May 5, 2005
USCPF Hosts Ambassador Zhou's First Public Appearance
On May 5, the US-China Policy Foundation (USCPF) hosted a welcoming luncheon for the new Chinese ambassador to the United States, His Excellency Ambassador Zhou Wenzhong, at the Mayflower Hotel. It was the ambassador’s first public appearance since presenting his credentials to the President of the United States. Distinguished members of the academic, government, and business communities attended the USCPF event.
After a brief welcome from USCPF President and Co-Chair Dr. Chi Wang, our co-chair, Ambassador Chas W. Freeman Jr., presented remarks on the foundation’s mission to improve communication and understanding between the United States and China through education, exchange and events such as the luncheon for the new ambassador. He also recognized some of our distinguished guests, including Ambassador and Mrs. Zhou, Ambassador James Sasser, General Alexander M. Haig Jr., Ambassador James Lilley, and Dr. C.D. Mote, president of the University of Maryland.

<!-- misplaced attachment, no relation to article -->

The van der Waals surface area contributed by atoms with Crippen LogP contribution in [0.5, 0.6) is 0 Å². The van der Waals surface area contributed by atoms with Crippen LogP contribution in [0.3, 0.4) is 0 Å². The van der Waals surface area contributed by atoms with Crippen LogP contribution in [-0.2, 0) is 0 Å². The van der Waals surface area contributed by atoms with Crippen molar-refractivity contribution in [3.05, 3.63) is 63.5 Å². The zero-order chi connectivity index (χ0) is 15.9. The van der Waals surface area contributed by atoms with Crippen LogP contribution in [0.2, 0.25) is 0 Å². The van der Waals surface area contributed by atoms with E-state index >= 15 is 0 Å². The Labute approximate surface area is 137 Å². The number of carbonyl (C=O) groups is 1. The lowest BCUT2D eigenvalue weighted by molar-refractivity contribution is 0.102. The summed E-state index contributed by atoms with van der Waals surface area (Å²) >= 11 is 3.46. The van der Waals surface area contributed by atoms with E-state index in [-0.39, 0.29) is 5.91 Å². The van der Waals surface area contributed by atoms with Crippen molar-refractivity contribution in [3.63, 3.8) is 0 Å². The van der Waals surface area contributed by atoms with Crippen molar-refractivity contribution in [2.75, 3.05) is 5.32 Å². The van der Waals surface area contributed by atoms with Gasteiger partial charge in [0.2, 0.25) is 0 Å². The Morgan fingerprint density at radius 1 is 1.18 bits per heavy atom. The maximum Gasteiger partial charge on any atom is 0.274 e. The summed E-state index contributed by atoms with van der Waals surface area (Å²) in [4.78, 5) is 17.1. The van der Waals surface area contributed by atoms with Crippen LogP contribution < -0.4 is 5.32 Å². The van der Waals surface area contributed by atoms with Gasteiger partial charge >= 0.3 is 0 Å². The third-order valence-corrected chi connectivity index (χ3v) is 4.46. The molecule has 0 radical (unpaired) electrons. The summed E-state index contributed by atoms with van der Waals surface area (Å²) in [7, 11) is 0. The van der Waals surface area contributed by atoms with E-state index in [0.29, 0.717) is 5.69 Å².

Following lunch, Ambassador Sasser introduced Ambassador Zhou, noting his long history of service in the United States as deputy consul general in San Francisco, consul general (ambassadorial level) in Los Angeles, and minister at the Chinese embassy in Washington.
In his speech, Ambassador Zhou thanked all of those who had come to welcome him and set out his goals to further communication and cooperation between the United States and China. He noted that opportunities and challenges often arise together and that this period of US-China relations is no exception. He mentioned that President Hu and President Bush had spoken on the phone that morning and that they would continue to cooperate on bringing North Korea back to the Six Party Talks. He discussed President Hu’s coming trip to the United States in September and President Bush’s reciprocal trip to China in November. After Ambassador Zhou concluded his speech, he took a few questions, which covered recent events in Taiwan, prospects for North Korean nuclear disarmament, and tensions between China and Japan.
General Haig offered concluding remarks—again welcoming Ambassador Zhou and thanking everyone for attending.